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Al-Sadr 'hands over keys to Najaf shrine'
As a tense calm returns to Najaf, aides of Shia leader Muqtada al-Sadr have reportedly handed control of the Imam Ali mosque to Iraq's senior Shia religious authorities.
An al-Sadr's aide told Aljazeera on Friday that control of the religious site had been given to representatives of the country's most senior Shia figure.
"The keys of the Imam Ali shrine have been handed over to representatives of the Shia highest religious authority, Ayat Allah Ali al-Sistani," said Ahmad al-Shaibani.
"This step means the administration of the Imam Ali mausoleum has been submitted to the religious authority in the city," he added.
The apparent move to transfer of control of the revered site comes after a day of warnings by the Iraqi interim government that al-Sadr's militia should withdraw from Najaf and disband, or face a decisive military assault.
At least 77 Iraqis have been killed and 70 wounded in fighting in Najaf over the past 24 hours, Iraq's Health Ministry said on Friday. Six of those killed in Najaf were police killed in a mortar attack.
The ministry added that 13 Iraqis have been killed and 107 others wounded in Baghdad, where US troops have raided the mainly Shia al-Sadr City district.
Najaf experienced an uneasy quiet on Friday - punctuated by occasional gunfire - hours after an overnight US bombing raid shook the historic area of the city.
On Thursday, the Iraq's interim Prime Minister Iyad Allawi issued a "final call" to al-Sadr and his fighters to leave the shrine - though he did not mention a deadline.
The US-backed premier faces a dilemma in trying to oust the al-Mahdi Army militia from their entrenched position within the Imam Ali mosque complex.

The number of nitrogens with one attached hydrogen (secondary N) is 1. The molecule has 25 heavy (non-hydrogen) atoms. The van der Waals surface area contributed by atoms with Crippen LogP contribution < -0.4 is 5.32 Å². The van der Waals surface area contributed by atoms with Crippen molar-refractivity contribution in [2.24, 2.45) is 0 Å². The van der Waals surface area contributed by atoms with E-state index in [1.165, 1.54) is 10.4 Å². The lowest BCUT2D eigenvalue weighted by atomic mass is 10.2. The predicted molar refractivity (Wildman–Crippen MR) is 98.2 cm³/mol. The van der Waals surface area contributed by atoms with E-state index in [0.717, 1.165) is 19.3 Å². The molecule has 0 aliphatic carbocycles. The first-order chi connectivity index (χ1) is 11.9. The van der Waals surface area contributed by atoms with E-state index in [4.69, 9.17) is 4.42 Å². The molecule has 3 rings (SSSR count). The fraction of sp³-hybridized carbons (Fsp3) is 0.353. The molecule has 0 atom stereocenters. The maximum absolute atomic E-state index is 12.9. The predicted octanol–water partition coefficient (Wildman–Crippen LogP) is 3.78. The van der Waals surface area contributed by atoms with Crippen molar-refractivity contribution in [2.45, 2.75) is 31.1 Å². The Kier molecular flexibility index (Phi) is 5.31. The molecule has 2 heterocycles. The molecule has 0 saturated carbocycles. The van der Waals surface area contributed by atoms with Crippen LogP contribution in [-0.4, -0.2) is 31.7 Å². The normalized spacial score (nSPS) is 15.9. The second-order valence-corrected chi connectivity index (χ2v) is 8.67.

The site is widely revered by Muslims, especially Shia believers. An assault - particularly one involving US forces - risks igniting a dangerous backlash.
US officials have said their troops are unlikely take part in an attack on the mosque site - although US marines, tanks and aircraft have been clearly active around the area.
Television broadcasts on Friday showed two of the mosque's minarets were marked by shrapnel, while a clock in one of the towers had been damaged.
Meanwhile, al-Sadr's supporters holed up in the mosque site may have found a way out without having to surrender to Allawi and US-led occupation forces.
Al-Shaibani told Aljazeera al-Sadr's movement "has not closed the door towards negotiations with the Iraqi government to end fighting in Najaf but it is not ready to surrender."
Asked earlier if fighters of the al-Mahdi Army would leave the shrine if a deal was struck, al-Shaibani said: "Any fighter who wants to enter it will have to leave his weapon outside."
The Shia militiamen have been running the Imam Ali shrine since an earlier uprising in April.
Meanwhile, occasional clashes have continued. Our correspondent has reported that an intense artillery barrage hit the cemetery, the old sectors of the city and buildings around the Imam Ali mosque in the early hours of Friday.
Aljazeera + Agencies